Controversial beauty queen R'Bonney Gabriel wins Miss Universe

Controversial beauty queen R’Bonney Gabriel – who went viral after competing in bizarre spacesuit costume – wins Miss Universe in New Orleans after claims of favoritism from male MedSpa judge sparked rigging claims of Miss USA

  • B’Ronney Gabriel won the global title on her own home turf Saturday night 
  • She was  selected from a group that included women from 83 other countries
  • Gabriel’s global win follows claims that the Miss USA pageant was rigged 

R’Bonney Gabriel of the United States was crowned Miss Universe on Saturday night, beating out contenders from 83 countries across the globe.

The pageant featured a costume show portion, during which Gabriel donned a getup that paid tribute to NASA’s Apollo 11 lunar landing and current Artemis program.

The instantly viral costume featured an actual scale-sized moon that was held up over her head by an intricate frame that included silver stars and a glowing red, white and blue costume. 

Video of Gabriel strutting in the outfit made it seem like the lithe beauty queen was having trouble supporting the massive structure.

Miss USA R’Bonney Gabriel became the 9th Miss USA to win the global pageant in its 71-year history

Miss USA stands alongside runners up Amanda Dudamel of Venezuela and Andreína Martínez Founier of the Dominican Republic

Gabriel’s ultimate win followed a controversy at the Miss USA pageant that Gabriel’s win had been rigged. Fellow American contestants said at the time that Gabriel’s win had been the result of ‘favoritism.’

The legitimacy of her win was also challenged by fellow contenders who said it was suspect that a beauty treatment company that offers a price to the winner featured Gabriel in an ad less than 24 hours after she won.

Gabriel appeared in an ad for NIZUC spas less than 24 hours after she won the Miss USA pageant, which led other competitors to believe the contest had been rigged from the start.

Miss Montana, Heather Lee O’Keefe claimed the ads proved the winner was chosen unfairly: ‘@MissUSA was crowned less than 24 hours ago, yet she already got her sponsored vacation to @NIZUCResort,’ she wrote.

Adding, ‘Are you kidding me? I was giving y’all the benefit of the doubt, but this is just embarrassing at this point.’ 

In her defense, Gabriel claimed that she was a brand ambassador for NIZUC’s affiliate company MIA Beaute, which also sponsors the Miss Texas pageant and was opening a new spa at the NIZUC resort in Mexico.

Doubters didn’t necessarily buy the excuse, however, noting that the founder of MIA is one of the judges at the Miss USA competition. O’Keefe claimed that Gabriel’s ambassadorship was a violation of the handbook and that no contestant should have been allowed to work with Miss USA national sponsors.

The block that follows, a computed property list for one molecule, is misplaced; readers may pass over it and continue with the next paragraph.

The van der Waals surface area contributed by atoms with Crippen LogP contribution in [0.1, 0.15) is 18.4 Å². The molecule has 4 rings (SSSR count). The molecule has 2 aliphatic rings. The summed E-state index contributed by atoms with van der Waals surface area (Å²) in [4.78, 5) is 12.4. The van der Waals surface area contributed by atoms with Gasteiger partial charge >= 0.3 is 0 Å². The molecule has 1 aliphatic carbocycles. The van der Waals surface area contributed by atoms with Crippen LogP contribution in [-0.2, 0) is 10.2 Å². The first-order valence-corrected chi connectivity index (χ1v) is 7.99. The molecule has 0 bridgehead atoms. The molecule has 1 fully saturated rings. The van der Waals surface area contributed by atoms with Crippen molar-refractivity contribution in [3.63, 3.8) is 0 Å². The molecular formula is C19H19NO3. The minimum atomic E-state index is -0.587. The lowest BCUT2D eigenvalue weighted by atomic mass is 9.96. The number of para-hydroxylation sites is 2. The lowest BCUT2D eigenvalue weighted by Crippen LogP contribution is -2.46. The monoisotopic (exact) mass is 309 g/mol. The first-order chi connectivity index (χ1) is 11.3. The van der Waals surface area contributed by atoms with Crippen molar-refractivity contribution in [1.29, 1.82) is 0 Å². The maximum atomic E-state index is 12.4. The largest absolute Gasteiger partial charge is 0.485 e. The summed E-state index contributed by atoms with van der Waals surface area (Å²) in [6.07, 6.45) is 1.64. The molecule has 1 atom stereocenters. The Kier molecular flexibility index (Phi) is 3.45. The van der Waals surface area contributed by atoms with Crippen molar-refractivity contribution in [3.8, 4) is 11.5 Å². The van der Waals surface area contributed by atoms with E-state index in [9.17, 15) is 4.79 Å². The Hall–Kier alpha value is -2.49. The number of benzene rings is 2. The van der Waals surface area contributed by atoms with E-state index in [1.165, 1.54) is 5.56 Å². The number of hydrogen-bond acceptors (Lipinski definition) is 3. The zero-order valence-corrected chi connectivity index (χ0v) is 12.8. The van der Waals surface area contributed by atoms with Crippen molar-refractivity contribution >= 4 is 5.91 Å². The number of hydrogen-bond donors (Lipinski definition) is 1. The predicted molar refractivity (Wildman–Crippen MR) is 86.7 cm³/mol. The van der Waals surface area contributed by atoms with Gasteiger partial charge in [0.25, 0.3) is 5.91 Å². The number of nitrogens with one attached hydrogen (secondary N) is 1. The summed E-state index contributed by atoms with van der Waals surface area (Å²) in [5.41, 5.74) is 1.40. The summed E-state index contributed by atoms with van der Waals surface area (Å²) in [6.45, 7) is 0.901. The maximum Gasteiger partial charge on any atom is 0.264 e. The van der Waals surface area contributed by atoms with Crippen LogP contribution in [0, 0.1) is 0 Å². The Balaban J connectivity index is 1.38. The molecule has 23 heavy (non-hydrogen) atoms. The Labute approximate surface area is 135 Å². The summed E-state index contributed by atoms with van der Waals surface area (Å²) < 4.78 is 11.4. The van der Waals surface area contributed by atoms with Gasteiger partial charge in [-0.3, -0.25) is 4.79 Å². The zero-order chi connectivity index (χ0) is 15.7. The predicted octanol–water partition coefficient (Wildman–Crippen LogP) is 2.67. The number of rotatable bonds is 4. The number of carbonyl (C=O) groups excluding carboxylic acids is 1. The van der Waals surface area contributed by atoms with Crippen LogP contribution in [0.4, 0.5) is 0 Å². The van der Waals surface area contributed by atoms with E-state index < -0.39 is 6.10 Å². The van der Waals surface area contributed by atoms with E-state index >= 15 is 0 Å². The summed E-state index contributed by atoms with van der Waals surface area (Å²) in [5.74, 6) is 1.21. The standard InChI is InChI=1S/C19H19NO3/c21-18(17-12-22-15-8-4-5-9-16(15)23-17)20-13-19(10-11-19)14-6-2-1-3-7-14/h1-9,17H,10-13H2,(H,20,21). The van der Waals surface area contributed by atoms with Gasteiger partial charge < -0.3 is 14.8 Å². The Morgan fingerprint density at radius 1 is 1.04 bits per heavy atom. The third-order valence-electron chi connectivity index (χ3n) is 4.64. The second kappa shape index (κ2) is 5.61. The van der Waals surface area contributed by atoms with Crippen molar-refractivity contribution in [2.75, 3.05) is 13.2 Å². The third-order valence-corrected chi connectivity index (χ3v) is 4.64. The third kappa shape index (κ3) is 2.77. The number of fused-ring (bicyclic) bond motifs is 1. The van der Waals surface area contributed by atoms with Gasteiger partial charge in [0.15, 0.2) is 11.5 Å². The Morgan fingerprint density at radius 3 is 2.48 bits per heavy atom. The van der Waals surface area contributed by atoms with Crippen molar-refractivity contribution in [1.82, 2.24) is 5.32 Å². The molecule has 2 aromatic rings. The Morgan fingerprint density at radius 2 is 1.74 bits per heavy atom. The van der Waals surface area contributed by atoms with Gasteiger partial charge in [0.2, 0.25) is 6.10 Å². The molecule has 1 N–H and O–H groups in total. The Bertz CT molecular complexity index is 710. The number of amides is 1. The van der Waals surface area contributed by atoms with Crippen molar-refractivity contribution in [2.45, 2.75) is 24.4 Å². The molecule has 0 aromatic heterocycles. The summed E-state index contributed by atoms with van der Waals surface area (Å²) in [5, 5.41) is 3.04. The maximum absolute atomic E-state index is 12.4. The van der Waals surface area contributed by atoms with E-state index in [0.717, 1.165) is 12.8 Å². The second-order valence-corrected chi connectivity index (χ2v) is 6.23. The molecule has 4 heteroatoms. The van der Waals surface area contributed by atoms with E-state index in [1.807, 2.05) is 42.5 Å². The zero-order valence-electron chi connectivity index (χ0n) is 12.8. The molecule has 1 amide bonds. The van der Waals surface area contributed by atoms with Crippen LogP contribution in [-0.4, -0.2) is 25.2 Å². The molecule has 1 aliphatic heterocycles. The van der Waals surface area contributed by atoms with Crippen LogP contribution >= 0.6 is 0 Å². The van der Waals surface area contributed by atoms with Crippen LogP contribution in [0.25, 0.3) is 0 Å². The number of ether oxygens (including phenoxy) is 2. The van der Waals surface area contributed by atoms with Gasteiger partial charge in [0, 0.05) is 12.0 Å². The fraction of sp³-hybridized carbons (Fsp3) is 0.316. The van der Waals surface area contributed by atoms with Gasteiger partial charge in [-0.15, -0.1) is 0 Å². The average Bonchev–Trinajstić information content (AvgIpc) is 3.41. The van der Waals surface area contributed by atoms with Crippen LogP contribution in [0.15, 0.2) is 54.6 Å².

Controversy continued to spiral for Gabriel when a picture of Crystle Stewart, one of the Miss USA organizers, doing Gabriel’s hair backstage circulated. The picture served as greater fodder for the claim of favoritism.

However, Gabriel said the photo was snapped the day after the crowning just before official Miss USA headshots. 

The 28-year-old beauty queen won the global title after a controversial Miss USA pageant, where contestants claimed evidence suggested the competition had been rigged

Miss USA R’Bonney Gabriel struts during the swimsuit portion of the competition

Semi-finalists (from left to right) Miss India Divita Rai, Miss Venezuela Amanda Dudamel, Miss Spain Alicia Faubel, Miss USA R’Bonney Gabriel and Miss Colombia Maria Fernanda Aristizabal

Gabriel is hugged by fellow competitors after winning the Miss Universe crown Saturday

Gabriel, a Texas native, runs a sustainable clothing line and said Saturday that she will use her title to become a ‘transformational leader.’

During the competition, she said that ‘as a very passionate designer – been sewing for 13 years – I use fashion as a force for good.’

‘In my industry, I’m cutting down on pollution through recycled materials when I make my clothing. I teach sewing classes to women that have survived from human trafficking and domestic violence.

‘And I say that because it is so important to invest in others, invest in our community, and use your unique talent to make a difference.

‘We all have something special and when we plant those seeds to other people in our life, we transform them and we use that as a vehicle for change,’ she said.

Saturday night’s pageant was held in New Orleans to honor the late Cheslie Kryst, who was crowned Miss USA at the same venue in 2019.

The pageant paid tribute to Kryst, who jumped to her death in New York City last January, just several weeks after appearing as a correspondent for the 70th Miss Universe competition.

Kryst’s mother appeared on stage Saturday to announce that the National Alliance on Mental Illness established the Cheslie Kryst Memorial Fund for Mental Health in her honor.

‘Cheslie dealt with high-functioning depression,’ said her mom, April Simpkins, said on the competition stage. ‘The Chelsie you saw didn’t always match the way she felt inside. Just because someone tells you they’re fine, doesn’t mean they are.’

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